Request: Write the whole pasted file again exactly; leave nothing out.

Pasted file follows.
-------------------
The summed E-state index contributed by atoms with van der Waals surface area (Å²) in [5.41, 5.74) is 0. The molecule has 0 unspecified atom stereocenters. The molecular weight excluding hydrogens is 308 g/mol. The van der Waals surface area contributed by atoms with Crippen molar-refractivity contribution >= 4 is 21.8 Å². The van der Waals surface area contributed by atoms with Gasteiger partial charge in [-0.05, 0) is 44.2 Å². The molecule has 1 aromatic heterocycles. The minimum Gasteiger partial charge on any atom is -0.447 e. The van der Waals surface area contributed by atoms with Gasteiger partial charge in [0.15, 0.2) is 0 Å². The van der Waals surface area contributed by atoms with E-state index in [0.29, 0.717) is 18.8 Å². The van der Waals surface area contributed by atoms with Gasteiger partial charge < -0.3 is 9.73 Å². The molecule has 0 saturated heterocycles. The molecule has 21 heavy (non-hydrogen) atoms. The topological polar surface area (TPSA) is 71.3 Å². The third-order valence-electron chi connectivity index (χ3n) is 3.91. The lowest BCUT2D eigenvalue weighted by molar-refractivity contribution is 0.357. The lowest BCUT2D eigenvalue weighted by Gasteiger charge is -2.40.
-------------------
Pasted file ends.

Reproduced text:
The summed E-state index contributed by atoms with van der Waals surface area (Å²) in [5.41, 5.74) is 0. The molecule has 0 unspecified atom stereocenters. The molecular weight excluding hydrogens is 308 g/mol. The van der Waals surface area contributed by atoms with Crippen molar-refractivity contribution >= 4 is 21.8 Å². The van der Waals surface area contributed by atoms with Gasteiger partial charge in [-0.05, 0) is 44.2 Å². The molecule has 1 aromatic heterocycles. The minimum Gasteiger partial charge on any atom is -0.447 e. The van der Waals surface area contributed by atoms with Gasteiger partial charge in [0.15, 0.2) is 0 Å². The van der Waals surface area contributed by atoms with E-state index in [0.29, 0.717) is 18.8 Å². The van der Waals surface area contributed by atoms with Gasteiger partial charge < -0.3 is 9.73 Å². The molecule has 0 saturated heterocycles. The molecule has 21 heavy (non-hydrogen) atoms. The topological polar surface area (TPSA) is 71.3 Å². The third-order valence-electron chi connectivity index (χ3n) is 3.91. The lowest BCUT2D eigenvalue weighted by molar-refractivity contribution is 0.357. The lowest BCUT2D eigenvalue weighted by Gasteiger charge is -2.40.